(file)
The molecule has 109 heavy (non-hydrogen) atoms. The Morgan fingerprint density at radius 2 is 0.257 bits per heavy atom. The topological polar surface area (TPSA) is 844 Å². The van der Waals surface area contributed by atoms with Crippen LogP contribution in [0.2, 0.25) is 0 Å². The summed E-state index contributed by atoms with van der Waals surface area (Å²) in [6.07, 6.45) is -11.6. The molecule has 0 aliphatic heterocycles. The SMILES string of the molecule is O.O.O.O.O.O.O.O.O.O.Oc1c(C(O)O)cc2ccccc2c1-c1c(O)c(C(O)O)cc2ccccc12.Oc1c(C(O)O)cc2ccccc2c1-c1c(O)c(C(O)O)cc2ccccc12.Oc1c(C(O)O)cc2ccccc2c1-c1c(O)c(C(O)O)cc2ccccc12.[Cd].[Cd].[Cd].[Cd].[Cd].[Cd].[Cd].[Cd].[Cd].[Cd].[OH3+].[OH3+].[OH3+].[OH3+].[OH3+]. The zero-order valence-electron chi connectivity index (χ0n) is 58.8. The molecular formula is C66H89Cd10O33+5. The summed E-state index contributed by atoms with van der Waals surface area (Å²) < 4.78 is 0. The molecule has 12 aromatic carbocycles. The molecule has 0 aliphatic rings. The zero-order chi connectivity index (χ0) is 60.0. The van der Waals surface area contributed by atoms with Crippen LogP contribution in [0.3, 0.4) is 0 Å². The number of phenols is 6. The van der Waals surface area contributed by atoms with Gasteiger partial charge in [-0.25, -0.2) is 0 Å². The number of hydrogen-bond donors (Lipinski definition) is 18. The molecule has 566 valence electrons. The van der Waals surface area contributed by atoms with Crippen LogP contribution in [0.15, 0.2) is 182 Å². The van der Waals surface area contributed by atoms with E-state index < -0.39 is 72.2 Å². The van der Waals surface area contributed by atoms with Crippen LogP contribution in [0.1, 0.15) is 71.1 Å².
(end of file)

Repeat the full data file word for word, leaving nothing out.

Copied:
The molecule has 109 heavy (non-hydrogen) atoms. The Morgan fingerprint density at radius 2 is 0.257 bits per heavy atom. The topological polar surface area (TPSA) is 844 Å². The van der Waals surface area contributed by atoms with Crippen LogP contribution in [0.2, 0.25) is 0 Å². The summed E-state index contributed by atoms with van der Waals surface area (Å²) in [6.07, 6.45) is -11.6. The molecule has 0 aliphatic heterocycles. The SMILES string of the molecule is O.O.O.O.O.O.O.O.O.O.Oc1c(C(O)O)cc2ccccc2c1-c1c(O)c(C(O)O)cc2ccccc12.Oc1c(C(O)O)cc2ccccc2c1-c1c(O)c(C(O)O)cc2ccccc12.Oc1c(C(O)O)cc2ccccc2c1-c1c(O)c(C(O)O)cc2ccccc12.[Cd].[Cd].[Cd].[Cd].[Cd].[Cd].[Cd].[Cd].[Cd].[Cd].[OH3+].[OH3+].[OH3+].[OH3+].[OH3+]. The zero-order valence-electron chi connectivity index (χ0n) is 58.8. The molecular formula is C66H89Cd10O33+5. The summed E-state index contributed by atoms with van der Waals surface area (Å²) < 4.78 is 0. The molecule has 12 aromatic carbocycles. The molecule has 0 aliphatic rings. The zero-order chi connectivity index (χ0) is 60.0. The van der Waals surface area contributed by atoms with Crippen LogP contribution in [0.3, 0.4) is 0 Å². The number of phenols is 6. The van der Waals surface area contributed by atoms with Gasteiger partial charge in [-0.25, -0.2) is 0 Å². The number of hydrogen-bond donors (Lipinski definition) is 18. The molecule has 566 valence electrons. The van der Waals surface area contributed by atoms with Crippen LogP contribution in [0.15, 0.2) is 182 Å². The van der Waals surface area contributed by atoms with E-state index < -0.39 is 72.2 Å². The van der Waals surface area contributed by atoms with Crippen LogP contribution in [0.1, 0.15) is 71.1 Å².